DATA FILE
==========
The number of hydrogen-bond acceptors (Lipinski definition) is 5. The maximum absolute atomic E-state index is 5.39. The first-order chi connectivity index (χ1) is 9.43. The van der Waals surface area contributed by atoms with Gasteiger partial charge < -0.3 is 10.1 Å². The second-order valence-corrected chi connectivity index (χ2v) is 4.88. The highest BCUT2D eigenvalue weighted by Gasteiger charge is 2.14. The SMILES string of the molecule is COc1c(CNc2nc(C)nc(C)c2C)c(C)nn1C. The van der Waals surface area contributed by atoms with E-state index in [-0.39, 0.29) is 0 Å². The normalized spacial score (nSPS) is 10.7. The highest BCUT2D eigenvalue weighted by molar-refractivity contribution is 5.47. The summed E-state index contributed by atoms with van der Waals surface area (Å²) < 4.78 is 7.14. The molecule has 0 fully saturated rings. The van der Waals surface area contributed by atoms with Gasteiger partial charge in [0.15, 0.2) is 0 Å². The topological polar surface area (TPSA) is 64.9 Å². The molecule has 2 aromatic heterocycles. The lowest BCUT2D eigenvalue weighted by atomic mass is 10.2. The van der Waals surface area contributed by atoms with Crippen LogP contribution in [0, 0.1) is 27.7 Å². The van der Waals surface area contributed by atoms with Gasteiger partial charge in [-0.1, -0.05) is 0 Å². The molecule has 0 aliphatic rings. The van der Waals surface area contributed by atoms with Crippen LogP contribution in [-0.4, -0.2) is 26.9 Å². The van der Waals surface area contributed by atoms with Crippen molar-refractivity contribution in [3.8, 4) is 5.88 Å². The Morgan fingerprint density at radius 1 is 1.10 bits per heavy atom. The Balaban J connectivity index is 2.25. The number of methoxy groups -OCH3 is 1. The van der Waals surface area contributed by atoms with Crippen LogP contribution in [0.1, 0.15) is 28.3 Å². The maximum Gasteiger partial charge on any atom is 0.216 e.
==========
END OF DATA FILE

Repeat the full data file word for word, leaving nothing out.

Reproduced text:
The number of hydrogen-bond acceptors (Lipinski definition) is 5. The maximum absolute atomic E-state index is 5.39. The first-order chi connectivity index (χ1) is 9.43. The van der Waals surface area contributed by atoms with Gasteiger partial charge < -0.3 is 10.1 Å². The second-order valence-corrected chi connectivity index (χ2v) is 4.88. The highest BCUT2D eigenvalue weighted by Gasteiger charge is 2.14. The SMILES string of the molecule is COc1c(CNc2nc(C)nc(C)c2C)c(C)nn1C. The van der Waals surface area contributed by atoms with E-state index in [-0.39, 0.29) is 0 Å². The normalized spacial score (nSPS) is 10.7. The highest BCUT2D eigenvalue weighted by molar-refractivity contribution is 5.47. The summed E-state index contributed by atoms with van der Waals surface area (Å²) < 4.78 is 7.14. The molecule has 0 fully saturated rings. The van der Waals surface area contributed by atoms with Gasteiger partial charge in [0.15, 0.2) is 0 Å². The topological polar surface area (TPSA) is 64.9 Å². The molecule has 2 aromatic heterocycles. The lowest BCUT2D eigenvalue weighted by atomic mass is 10.2. The van der Waals surface area contributed by atoms with Crippen LogP contribution in [0, 0.1) is 27.7 Å². The van der Waals surface area contributed by atoms with Gasteiger partial charge in [-0.1, -0.05) is 0 Å². The molecule has 0 aliphatic rings. The van der Waals surface area contributed by atoms with Crippen LogP contribution in [-0.4, -0.2) is 26.9 Å². The van der Waals surface area contributed by atoms with Crippen molar-refractivity contribution in [3.8, 4) is 5.88 Å². The Morgan fingerprint density at radius 1 is 1.10 bits per heavy atom. The Balaban J connectivity index is 2.25. The number of methoxy groups -OCH3 is 1. The van der Waals surface area contributed by atoms with Crippen LogP contribution in [0.1, 0.15) is 28.3 Å². The maximum Gasteiger partial charge on any atom is 0.216 e.